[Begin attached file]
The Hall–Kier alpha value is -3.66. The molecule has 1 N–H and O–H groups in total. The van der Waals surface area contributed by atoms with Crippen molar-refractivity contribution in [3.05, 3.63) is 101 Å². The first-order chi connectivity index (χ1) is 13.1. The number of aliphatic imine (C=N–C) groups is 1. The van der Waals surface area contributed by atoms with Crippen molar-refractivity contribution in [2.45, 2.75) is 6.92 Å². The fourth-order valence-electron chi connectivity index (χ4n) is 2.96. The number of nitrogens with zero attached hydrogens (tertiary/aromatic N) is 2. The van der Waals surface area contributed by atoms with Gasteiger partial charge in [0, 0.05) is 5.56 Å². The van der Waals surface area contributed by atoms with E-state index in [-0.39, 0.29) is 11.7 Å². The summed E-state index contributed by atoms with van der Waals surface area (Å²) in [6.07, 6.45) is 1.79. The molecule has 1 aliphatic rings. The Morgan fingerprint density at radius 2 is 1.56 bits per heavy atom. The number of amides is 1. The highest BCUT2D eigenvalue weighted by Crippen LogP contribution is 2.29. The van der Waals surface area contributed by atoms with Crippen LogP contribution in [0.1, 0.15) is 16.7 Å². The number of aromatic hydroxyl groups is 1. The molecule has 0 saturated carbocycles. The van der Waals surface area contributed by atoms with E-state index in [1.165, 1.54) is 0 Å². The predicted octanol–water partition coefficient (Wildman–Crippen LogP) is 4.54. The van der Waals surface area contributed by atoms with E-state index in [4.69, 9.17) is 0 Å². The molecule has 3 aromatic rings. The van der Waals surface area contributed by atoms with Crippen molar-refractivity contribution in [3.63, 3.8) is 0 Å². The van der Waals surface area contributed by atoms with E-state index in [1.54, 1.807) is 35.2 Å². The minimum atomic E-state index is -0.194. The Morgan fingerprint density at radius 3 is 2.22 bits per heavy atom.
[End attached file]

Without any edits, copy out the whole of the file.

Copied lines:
The Hall–Kier alpha value is -3.66. The molecule has 1 N–H and O–H groups in total. The van der Waals surface area contributed by atoms with Crippen molar-refractivity contribution in [3.05, 3.63) is 101 Å². The first-order chi connectivity index (χ1) is 13.1. The number of aliphatic imine (C=N–C) groups is 1. The van der Waals surface area contributed by atoms with Crippen molar-refractivity contribution in [2.45, 2.75) is 6.92 Å². The fourth-order valence-electron chi connectivity index (χ4n) is 2.96. The number of nitrogens with zero attached hydrogens (tertiary/aromatic N) is 2. The van der Waals surface area contributed by atoms with Gasteiger partial charge in [0, 0.05) is 5.56 Å². The van der Waals surface area contributed by atoms with E-state index in [-0.39, 0.29) is 11.7 Å². The summed E-state index contributed by atoms with van der Waals surface area (Å²) in [6.07, 6.45) is 1.79. The molecule has 1 aliphatic rings. The Morgan fingerprint density at radius 2 is 1.56 bits per heavy atom. The number of amides is 1. The highest BCUT2D eigenvalue weighted by Crippen LogP contribution is 2.29. The van der Waals surface area contributed by atoms with Crippen LogP contribution in [0.1, 0.15) is 16.7 Å². The number of aromatic hydroxyl groups is 1. The molecule has 0 saturated carbocycles. The van der Waals surface area contributed by atoms with E-state index in [1.165, 1.54) is 0 Å². The predicted octanol–water partition coefficient (Wildman–Crippen LogP) is 4.54. The van der Waals surface area contributed by atoms with E-state index in [4.69, 9.17) is 0 Å². The molecule has 3 aromatic rings. The van der Waals surface area contributed by atoms with Crippen molar-refractivity contribution in [3.63, 3.8) is 0 Å². The van der Waals surface area contributed by atoms with E-state index in [1.54, 1.807) is 35.2 Å². The minimum atomic E-state index is -0.194. The Morgan fingerprint density at radius 3 is 2.22 bits per heavy atom.